• 3/4 cup broken up pieces of Nabisco graham crackers

• A handful of large camp fire flat marshmallows, cut

in half

Directions

Mix all of the dry ingredients in a bowl — flour, graham

cracker crumbs, baking powder, baking soda and gray

salt.

Cream together the salted butter and both sugars with

a mixer. Add the vanilla and the eggs — don’t over mix.

Slowly mix the dry ingredients in. Fold in the chocolate

chips and graham cracker pieces.

Using a large cookie scoop, fill with cookie dough and

drop on a lined cookie sheet with plenty of room in

between each one. Make a well in the middle of each

cookie dough ball and stuff in a 1/2 marshmallow. Cover

the marshmallow with the cookie dough and form back

into a ball. Palm of your hand and gently flatten it. Place

a marshmallow half into the center of the dough and

make back into a ball.

Preheat the oven to 365 degrees and line a baking sheet

with parchment paper or a Silpat mat. Place the cookies

on your baking sheet, keeping 2-3 inches between each

cookie.

Bake the cookies for 12 to 14 minutes or until the edges

are slightly golden brown. The centers will look a little

underdone, take them out anyways. Top with broken

pieces of Hershey’s bar and graham cracker two-thirds of

the way through baking.

Take the pan out of the oven and sprinkle each cookie

with finishing salt. Let them cool on the baking sheet

for a few minutes. Add a couple more little pieces of

marshmallow and chocolate pieces to get the finishing

look you desire.

BERKSHIRE HATHAWAY

HomeServices

Northwest

Real Estate

Pam Zielinski

Netarts Bay, OR • Mobile: 503-880-8034

www.PamZielinski.com

– “Pam’s Homes by the Water” –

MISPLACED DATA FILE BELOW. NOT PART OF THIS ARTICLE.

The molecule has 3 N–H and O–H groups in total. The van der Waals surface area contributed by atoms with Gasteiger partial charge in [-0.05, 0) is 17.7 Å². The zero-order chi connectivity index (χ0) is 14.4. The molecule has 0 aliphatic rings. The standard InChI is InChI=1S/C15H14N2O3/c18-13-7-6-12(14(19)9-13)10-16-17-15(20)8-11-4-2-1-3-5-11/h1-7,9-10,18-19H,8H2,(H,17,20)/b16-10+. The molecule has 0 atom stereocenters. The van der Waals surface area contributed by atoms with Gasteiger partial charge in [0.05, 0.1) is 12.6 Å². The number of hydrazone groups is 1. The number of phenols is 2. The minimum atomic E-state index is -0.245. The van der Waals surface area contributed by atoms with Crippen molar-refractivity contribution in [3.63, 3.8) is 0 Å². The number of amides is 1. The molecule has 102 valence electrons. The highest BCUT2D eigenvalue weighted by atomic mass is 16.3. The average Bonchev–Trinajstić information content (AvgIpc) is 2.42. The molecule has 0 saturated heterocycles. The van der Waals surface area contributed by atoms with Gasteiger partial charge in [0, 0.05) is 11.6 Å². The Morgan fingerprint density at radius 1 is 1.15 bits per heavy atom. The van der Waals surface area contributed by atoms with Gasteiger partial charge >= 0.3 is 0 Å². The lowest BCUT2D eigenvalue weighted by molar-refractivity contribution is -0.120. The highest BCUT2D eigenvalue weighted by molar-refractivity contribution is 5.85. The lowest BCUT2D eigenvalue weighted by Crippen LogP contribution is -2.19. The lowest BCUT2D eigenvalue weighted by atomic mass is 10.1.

Peanut Butter Bars

These Peanut Butter Bars are the EXACT recipe the lunch ladies once served in schools! They have a soft, chewy

peanut butter cookie base, creamy peanut butter center and chocolate buttercream on top. These are the best peanut

butter bars of all time! I have tried a lot of peanut butter bars in my day, and these Peanut Butter Bars are the

best I have ever tried!My favorite treat growing up was the peanut butter bars that the lunch ladies served in our

elementary school. I would bring an extra 50 cents to school so I could buy one of these delicious peanut butter bars

whenever I could.These bars are made in a half sheet pan and you can cut them into as many bars as you need.

Ingredients

Peanut Butter Bars

1 cup butter softened

1 cup sugar

1 cup brown sugar firmly packed

1 teaspoon vanilla extract

2 large eggs

3 cups peanut butter divided

2 cups old fashioned oats

2 cups flour

1 teaspoon baking soda

1 teaspoon salt

Frosting

2/3 cup butter softened

1/3 cup milk

2.5 teaspoons vanilla

5 Tablespoons cocoa powder

4 cups powdered sugar

Peanut Butter Bars

Add vanilla, eggs, and 1 cup of the peanut butter; stir to

combine.

Add oats, flour, baking soda and salt and mix until well

combined.

Spray a baking sheet (half sheet jelly roll pan that is